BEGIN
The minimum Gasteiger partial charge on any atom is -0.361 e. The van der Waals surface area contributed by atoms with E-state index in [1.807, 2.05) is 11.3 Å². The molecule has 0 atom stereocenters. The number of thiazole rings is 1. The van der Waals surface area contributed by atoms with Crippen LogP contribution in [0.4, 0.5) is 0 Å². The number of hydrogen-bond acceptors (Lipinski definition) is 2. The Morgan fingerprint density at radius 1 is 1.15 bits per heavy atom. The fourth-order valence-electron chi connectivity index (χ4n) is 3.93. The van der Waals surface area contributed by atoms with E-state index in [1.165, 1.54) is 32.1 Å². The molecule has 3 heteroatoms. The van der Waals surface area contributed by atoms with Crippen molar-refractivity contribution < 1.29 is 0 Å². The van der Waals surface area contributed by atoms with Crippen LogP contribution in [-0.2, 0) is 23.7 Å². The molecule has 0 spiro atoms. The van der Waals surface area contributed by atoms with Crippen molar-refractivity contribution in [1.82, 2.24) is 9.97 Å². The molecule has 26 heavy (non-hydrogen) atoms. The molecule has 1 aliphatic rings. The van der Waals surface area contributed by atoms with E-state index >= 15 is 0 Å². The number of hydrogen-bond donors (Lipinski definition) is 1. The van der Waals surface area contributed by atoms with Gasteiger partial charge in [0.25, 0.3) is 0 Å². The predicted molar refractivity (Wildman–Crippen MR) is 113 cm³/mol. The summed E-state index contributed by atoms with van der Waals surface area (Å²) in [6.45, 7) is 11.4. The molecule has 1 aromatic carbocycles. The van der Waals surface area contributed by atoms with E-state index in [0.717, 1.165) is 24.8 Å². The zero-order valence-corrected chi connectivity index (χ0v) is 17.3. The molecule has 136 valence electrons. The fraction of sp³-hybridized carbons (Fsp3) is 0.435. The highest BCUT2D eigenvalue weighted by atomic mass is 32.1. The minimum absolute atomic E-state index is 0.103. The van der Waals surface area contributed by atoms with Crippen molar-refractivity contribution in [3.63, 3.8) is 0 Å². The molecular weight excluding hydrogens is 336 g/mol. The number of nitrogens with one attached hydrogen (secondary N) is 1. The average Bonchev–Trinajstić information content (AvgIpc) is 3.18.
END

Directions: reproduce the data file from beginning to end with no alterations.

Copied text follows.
The minimum Gasteiger partial charge on any atom is -0.361 e. The van der Waals surface area contributed by atoms with E-state index in [1.807, 2.05) is 11.3 Å². The molecule has 0 atom stereocenters. The number of thiazole rings is 1. The van der Waals surface area contributed by atoms with Crippen LogP contribution in [0.4, 0.5) is 0 Å². The number of hydrogen-bond acceptors (Lipinski definition) is 2. The Morgan fingerprint density at radius 1 is 1.15 bits per heavy atom. The fourth-order valence-electron chi connectivity index (χ4n) is 3.93. The van der Waals surface area contributed by atoms with E-state index in [1.165, 1.54) is 32.1 Å². The molecule has 3 heteroatoms. The van der Waals surface area contributed by atoms with Crippen molar-refractivity contribution < 1.29 is 0 Å². The van der Waals surface area contributed by atoms with Crippen LogP contribution in [-0.2, 0) is 23.7 Å². The molecule has 0 spiro atoms. The van der Waals surface area contributed by atoms with Crippen molar-refractivity contribution in [1.82, 2.24) is 9.97 Å². The molecule has 26 heavy (non-hydrogen) atoms. The molecule has 1 aliphatic rings. The van der Waals surface area contributed by atoms with E-state index >= 15 is 0 Å². The number of hydrogen-bond donors (Lipinski definition) is 1. The van der Waals surface area contributed by atoms with Gasteiger partial charge in [0.25, 0.3) is 0 Å². The predicted molar refractivity (Wildman–Crippen MR) is 113 cm³/mol. The summed E-state index contributed by atoms with van der Waals surface area (Å²) in [6.45, 7) is 11.4. The molecule has 1 aromatic carbocycles. The van der Waals surface area contributed by atoms with E-state index in [0.717, 1.165) is 24.8 Å². The zero-order valence-corrected chi connectivity index (χ0v) is 17.3. The molecule has 136 valence electrons. The fraction of sp³-hybridized carbons (Fsp3) is 0.435. The highest BCUT2D eigenvalue weighted by atomic mass is 32.1. The minimum absolute atomic E-state index is 0.103. The van der Waals surface area contributed by atoms with Crippen molar-refractivity contribution in [3.63, 3.8) is 0 Å². The molecular weight excluding hydrogens is 336 g/mol. The number of nitrogens with one attached hydrogen (secondary N) is 1. The average Bonchev–Trinajstić information content (AvgIpc) is 3.18.